Response To Visions
Just like with thoughts, if you see anything specific during the meditation, give it the same treatment you give to your thoughts.
Namely, start with the acknowledgment of such a vision, let go of that vision, and lastly, bring your attention back to whichever thing you were focusing on that was keeping you in the now.
Visions we get during meditation, just like thoughts, are dynamic. Unless you are doing a meditation where you specifically focus on one object, or environment or hold your vision on something specific.
There’s nothing wrong or alarming about seeing things when meditating. At times, your mind will express itself visually as a response to your meditation.
The exception to letting go of a vision is if the vision helps you to remain in the present moment, in which case, it can be helpful to hold on to it to reach a deep state.
Some meditators use object-specific meditation, where seeing something during meditation is natural and the purpose of the practice.
Other times, seeing something comes as a byproduct of already being in a certain state. In fact, it can be another means to stay present, apart from focusing on our breath.
Staying present is difficult enough when we are used to distractions that surround us every day.
It’s impossible to escape distractions but it’s possible to learn to be indifferent. Some report seeing a white light when meditating and interpret it as a sign that their intuitive sixth sense (also known as the third eye) is activating if we choose to see things spiritually.
Is It Common To See Things During Meditation?
I will just speak from my personal experience when using breath-focused meditation. Because when I don’t engage my visual senses, aleatory images may pop up in my mind that are no different than when I close my eyes.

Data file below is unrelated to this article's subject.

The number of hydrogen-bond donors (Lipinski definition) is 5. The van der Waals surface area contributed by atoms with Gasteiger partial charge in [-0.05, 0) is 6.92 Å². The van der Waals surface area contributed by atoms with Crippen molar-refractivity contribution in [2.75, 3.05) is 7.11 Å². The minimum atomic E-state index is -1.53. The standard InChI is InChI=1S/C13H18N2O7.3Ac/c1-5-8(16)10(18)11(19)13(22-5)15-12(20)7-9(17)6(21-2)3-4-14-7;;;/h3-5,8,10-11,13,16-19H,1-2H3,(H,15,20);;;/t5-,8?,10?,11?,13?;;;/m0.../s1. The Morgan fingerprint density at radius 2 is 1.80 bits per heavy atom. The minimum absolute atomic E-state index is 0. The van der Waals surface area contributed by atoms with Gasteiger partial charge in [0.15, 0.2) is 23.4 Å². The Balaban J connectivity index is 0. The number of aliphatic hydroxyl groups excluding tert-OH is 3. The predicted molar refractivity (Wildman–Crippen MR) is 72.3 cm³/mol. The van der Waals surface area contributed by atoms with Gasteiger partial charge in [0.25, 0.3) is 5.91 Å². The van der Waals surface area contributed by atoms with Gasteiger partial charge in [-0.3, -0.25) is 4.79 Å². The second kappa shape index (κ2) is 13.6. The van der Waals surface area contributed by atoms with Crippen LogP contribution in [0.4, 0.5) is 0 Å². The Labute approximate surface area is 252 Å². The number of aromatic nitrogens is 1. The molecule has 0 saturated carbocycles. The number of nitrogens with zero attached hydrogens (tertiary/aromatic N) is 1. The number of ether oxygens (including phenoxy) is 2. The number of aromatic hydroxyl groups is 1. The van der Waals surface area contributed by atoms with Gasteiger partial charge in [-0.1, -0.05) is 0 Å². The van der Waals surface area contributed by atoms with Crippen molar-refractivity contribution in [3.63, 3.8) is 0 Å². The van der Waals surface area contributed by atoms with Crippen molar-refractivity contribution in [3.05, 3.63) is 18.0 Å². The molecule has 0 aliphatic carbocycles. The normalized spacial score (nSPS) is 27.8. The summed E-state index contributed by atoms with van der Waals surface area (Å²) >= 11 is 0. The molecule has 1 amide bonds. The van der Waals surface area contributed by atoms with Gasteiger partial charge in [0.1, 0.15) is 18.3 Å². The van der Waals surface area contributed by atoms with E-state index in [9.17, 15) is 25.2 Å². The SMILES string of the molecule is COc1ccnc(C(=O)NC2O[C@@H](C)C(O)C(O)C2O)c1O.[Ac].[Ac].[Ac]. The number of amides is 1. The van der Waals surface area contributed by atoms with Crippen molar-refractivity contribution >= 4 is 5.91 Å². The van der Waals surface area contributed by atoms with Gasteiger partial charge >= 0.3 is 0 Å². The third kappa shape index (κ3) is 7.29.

During deep meditations, I reach a state that can be compared to a sleep-like state or a hypnagogic state, while fully maintaining awareness. But still not seeing something in specific.
If you are like me, you are unlikely to see anything specific during meditations, so from my perspective, assuming you’re doing breath-focused meditation, you’d engage your senses and attention into your breath, and thus, it’s almost like taking a break from deliberate sight, even if you can’t completely blank out the mind.
It’d be hard to put in words since meditation is an experience that can’t be described as a black and white or logical experience.
It’s more of an abstract practice where a handful of individuals end up becoming a better version of themselves.
There are some, however, that see colors during meditation, which can indicate a certain emotional state they are going through.
However, some people that fall asleep during meditation and see hypnagogic imagery for the purpose of lucid dreaming may start getting visions that resemble the dream they are about to enter.
But assuming you don’t meditate with such intent, you may or may not be prone to these visions, as even entering a lucid dream through meditation can happen spontaneously, as conscious dreaming on its own is a practice that can be hard to learn.
Visions can at times be interpreted as a sign of progress and that you’re seeing fruits of the meditation, but it’s something you’re more likely to perceive than see since what you see during meditation is usually no different than what you see when you close your eyes before bed.